Last Updated: February 25, 2016
· landongn

Ember.js Controllers for the absolute beginner


There are three types of controllers you can define:

  • Controller: "No Instances of a Model"

strictly for managing binding propeties and state in an easy way between the view and the controller.

  • ObjectController: "One Instance of a Model"

Intends to be populated by a single model, which is available via {{this}} in templates for displaying content.

  • ArrayController: "Many Instances of like Models"

Expects an array of objects as it's backing model, available as in an object controller. Special shortcuts exist for iterating through the array's backing context such as {{#each}}.

Simple Guidelines

Controllers contain properties, computed properties, observables, as well as event lifecycle binding via the .on() decorator for functions. e.g;

actions: {
    toggleWidget: function (args) {
        // do things

Controllers, like Routes, can contain an object named 'actions' that allow you to handle state change between the backing model and it's presentation.

actions: {
    name: function (model) {
        // do things

Actions can be invoked by calling {{action 'name' this}}.

Defining a 'name' action within the object as a function would receive the backing model's instance via the 'this' after the action name, if you include it.

Controllers should generally be used as state - for example, the active tab of a three tab widget- for views. View and Controllers are 1:1 - every view has a controller - generated or otherwise.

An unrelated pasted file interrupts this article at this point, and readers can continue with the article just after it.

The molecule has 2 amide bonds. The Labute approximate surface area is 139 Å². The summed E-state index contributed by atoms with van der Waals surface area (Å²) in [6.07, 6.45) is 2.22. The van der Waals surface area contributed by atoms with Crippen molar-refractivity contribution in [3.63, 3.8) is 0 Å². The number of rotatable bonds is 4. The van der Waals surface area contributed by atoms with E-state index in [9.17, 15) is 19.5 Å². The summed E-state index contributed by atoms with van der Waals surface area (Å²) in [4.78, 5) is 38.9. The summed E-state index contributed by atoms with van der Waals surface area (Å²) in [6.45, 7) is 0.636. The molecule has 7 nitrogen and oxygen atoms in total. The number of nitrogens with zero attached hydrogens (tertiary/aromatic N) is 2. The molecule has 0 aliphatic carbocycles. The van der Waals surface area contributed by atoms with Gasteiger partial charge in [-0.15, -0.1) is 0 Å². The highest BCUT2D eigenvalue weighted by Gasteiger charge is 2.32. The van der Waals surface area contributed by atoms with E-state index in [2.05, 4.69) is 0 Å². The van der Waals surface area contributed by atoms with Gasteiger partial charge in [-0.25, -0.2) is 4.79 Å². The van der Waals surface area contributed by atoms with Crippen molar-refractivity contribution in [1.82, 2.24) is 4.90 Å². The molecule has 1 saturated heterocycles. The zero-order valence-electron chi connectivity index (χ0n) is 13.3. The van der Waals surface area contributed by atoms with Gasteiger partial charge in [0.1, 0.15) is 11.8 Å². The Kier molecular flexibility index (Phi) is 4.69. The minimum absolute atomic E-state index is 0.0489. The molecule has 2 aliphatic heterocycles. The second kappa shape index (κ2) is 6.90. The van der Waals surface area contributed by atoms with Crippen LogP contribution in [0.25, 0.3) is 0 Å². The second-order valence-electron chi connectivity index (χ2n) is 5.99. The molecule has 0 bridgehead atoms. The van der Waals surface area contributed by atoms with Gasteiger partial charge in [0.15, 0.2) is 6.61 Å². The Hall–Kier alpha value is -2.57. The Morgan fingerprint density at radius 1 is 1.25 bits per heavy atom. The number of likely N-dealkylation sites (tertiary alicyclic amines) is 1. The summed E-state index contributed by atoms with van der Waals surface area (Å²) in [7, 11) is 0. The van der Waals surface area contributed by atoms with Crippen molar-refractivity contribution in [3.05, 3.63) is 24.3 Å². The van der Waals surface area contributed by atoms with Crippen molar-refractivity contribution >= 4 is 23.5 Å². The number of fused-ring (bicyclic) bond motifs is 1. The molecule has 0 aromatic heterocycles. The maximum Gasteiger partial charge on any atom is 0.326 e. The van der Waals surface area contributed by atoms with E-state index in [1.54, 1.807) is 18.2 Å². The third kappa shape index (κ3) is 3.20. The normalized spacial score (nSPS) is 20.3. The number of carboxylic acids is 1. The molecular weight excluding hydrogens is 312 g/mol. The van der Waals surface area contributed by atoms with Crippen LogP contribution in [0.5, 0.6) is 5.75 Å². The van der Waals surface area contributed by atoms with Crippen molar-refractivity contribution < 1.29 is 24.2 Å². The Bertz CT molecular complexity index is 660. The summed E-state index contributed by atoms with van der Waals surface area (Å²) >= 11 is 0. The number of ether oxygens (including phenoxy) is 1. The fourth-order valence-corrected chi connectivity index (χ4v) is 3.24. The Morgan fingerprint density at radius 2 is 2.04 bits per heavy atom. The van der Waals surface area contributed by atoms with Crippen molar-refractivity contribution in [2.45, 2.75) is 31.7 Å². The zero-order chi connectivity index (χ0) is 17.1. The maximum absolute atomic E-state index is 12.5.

Controllers do not render their own template, though can call an action (via an {{action}} in the template) parent (or presenting) route. Actions bubble up from controllers to routes. if not defined on the controller.

Controllers that are backed by a model - for example, by setting the .model object (you may see controller.content interchangeably here- this is okay, they set the same thing) are populated with their model(s) during the corresponding Route's setupController(model, controller) hook.

Controllers that use Object or ArrayControllers should have their presenting route's model() hook fetch or otherwise create and return the model for the Controller.

Controllers should not have shared or public state. Keep them brief, keep them presentational.

Controller actions should not be used to modify models. define those kinds of actions on the presenting route so that the controller can be updated or rerendered without concern.

A Controller and View are 1:1, but a Template contains only html, and any views as inserted with the {{view}} helper, or the {{#view}}{{/view}} helper.

A Controller action should be what is called when a View's specific event is captured. (mousedown, touchStart, click, and so forth)

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As someone who just joined an Ember project, thank you!

over 1 year ago ·